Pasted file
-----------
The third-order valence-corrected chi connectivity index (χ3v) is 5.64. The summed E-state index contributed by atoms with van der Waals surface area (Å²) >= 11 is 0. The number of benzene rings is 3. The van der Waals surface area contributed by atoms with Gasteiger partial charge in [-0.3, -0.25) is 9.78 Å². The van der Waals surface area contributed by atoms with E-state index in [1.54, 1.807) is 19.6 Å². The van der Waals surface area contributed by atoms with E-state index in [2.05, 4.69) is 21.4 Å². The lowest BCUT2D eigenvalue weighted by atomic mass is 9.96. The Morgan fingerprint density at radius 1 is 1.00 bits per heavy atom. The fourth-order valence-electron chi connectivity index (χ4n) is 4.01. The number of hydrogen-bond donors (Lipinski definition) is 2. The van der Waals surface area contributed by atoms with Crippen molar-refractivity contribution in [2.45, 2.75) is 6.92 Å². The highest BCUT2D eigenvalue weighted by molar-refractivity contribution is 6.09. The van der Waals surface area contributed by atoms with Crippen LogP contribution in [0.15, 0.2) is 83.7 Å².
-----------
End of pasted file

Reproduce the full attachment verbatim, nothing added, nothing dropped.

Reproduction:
The third-order valence-corrected chi connectivity index (χ3v) is 5.64. The summed E-state index contributed by atoms with van der Waals surface area (Å²) >= 11 is 0. The number of benzene rings is 3. The van der Waals surface area contributed by atoms with Gasteiger partial charge in [-0.3, -0.25) is 9.78 Å². The van der Waals surface area contributed by atoms with E-state index in [1.54, 1.807) is 19.6 Å². The van der Waals surface area contributed by atoms with E-state index in [2.05, 4.69) is 21.4 Å². The lowest BCUT2D eigenvalue weighted by atomic mass is 9.96. The Morgan fingerprint density at radius 1 is 1.00 bits per heavy atom. The fourth-order valence-electron chi connectivity index (χ4n) is 4.01. The number of hydrogen-bond donors (Lipinski definition) is 2. The van der Waals surface area contributed by atoms with Crippen molar-refractivity contribution in [2.45, 2.75) is 6.92 Å². The highest BCUT2D eigenvalue weighted by molar-refractivity contribution is 6.09. The van der Waals surface area contributed by atoms with Crippen LogP contribution in [0.15, 0.2) is 83.7 Å².